WASHINGTON, DC: Westin City Center

I just completed a stay at the Westin Washington DC City Center on M Street. As with many hotels in DC, the rooms at the Westin City Center are a bit smaller than elsewhere (though nothing like those in New York City) but, as with most Westins, nicely appointed.

The rooms that face the atrium are a bit dark but that's not always undesirable. The Heavenly Bed was as advertised and provided a good night's rest.

The on-site restaurant was good. The night I arrived, I had a salad and shrimp tempura, which were both generously sized and well-prepared. When I returned to my room, I decided another glass of wine from the mini bar was in order, but I found that a previous guest had opened the white wine, poured a glass, then put the rest back in the 'fridge. Housekeeping had never spotted that the bottle had been opened (more difficult with screw top bottles than with cork), so I had to call for a replacement. A few minutes later, a new UNOPENED bottled arrived on ice. High marks for service.

M y room, however, did lack one feature I've come to consider standard: there was no in-room Bible provided. When I asked at the desk, the clerk said they don't put Bibles in the rooms. Starwood later told me this hotel is a franchise, not Starwood-owned, and the owners decided against Bibles in the rooms, though they are available upon request.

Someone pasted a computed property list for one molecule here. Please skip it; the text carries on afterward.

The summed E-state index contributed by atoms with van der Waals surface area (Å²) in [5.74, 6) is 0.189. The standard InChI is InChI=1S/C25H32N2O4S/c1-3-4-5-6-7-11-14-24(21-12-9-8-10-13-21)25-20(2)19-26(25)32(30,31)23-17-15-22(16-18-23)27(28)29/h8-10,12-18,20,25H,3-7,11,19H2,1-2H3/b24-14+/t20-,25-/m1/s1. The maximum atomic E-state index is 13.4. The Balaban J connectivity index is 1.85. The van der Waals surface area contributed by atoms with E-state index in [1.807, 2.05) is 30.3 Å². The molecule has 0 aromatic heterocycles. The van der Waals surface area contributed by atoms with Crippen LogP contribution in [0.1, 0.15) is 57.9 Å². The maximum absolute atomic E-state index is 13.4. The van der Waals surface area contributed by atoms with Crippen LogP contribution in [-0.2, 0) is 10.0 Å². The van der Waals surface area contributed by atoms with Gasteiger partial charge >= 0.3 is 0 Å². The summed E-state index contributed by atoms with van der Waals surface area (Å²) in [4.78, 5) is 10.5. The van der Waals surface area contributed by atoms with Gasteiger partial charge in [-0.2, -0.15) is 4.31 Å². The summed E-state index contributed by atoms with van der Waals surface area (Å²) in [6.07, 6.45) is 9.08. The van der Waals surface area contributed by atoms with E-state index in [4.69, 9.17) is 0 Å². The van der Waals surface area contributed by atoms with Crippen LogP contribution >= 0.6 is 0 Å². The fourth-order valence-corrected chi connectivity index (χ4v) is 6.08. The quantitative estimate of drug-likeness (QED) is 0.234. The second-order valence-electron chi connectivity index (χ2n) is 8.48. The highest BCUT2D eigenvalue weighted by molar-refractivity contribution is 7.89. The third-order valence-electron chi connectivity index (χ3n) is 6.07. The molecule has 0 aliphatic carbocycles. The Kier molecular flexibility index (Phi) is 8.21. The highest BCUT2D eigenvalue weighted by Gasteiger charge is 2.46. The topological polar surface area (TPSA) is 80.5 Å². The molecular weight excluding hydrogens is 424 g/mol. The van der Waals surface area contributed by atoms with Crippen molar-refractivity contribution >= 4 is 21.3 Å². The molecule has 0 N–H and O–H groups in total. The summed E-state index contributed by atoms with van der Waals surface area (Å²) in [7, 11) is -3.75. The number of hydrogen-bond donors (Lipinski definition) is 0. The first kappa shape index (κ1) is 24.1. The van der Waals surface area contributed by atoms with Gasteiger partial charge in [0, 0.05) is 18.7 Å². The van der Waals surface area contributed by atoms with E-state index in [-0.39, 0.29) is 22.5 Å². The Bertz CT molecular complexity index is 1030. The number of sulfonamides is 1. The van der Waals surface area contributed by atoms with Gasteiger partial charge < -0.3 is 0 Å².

Perhaps as a nod to the multi-cultural city that is our nation's capital, the owners should consider placing a card on the nightstand saying something like, "Devotional reading material is available at the front desk. We have the Torah, Holy Bible (Protestant and Catholic), Book of Mormon, and Koran available at your request."

The location is not the most central in DC but my meeting was only about four blocks from this hotel -- near the McPherson Square Metro station -- so it served most of my needs well. However, I thought the prices for breakfast at the hotel restaurant were extreme, even for a Westin in Washington, DC.($15 for bacon and eggs, for example), but there were relatively few restaurants that served breakfast in the neighborhood (apart from Starbuck's and Cosi), so it was a choice of either paying the fare or eating more modestly.

The $199 room rate was good for DC, but if I had canceled more than 24 hours before arrival, I could have rebooked an "Internet-only" special on Starwood.com for $139. It often pays to check for last-minute bargains, especially in these troubled economic times.

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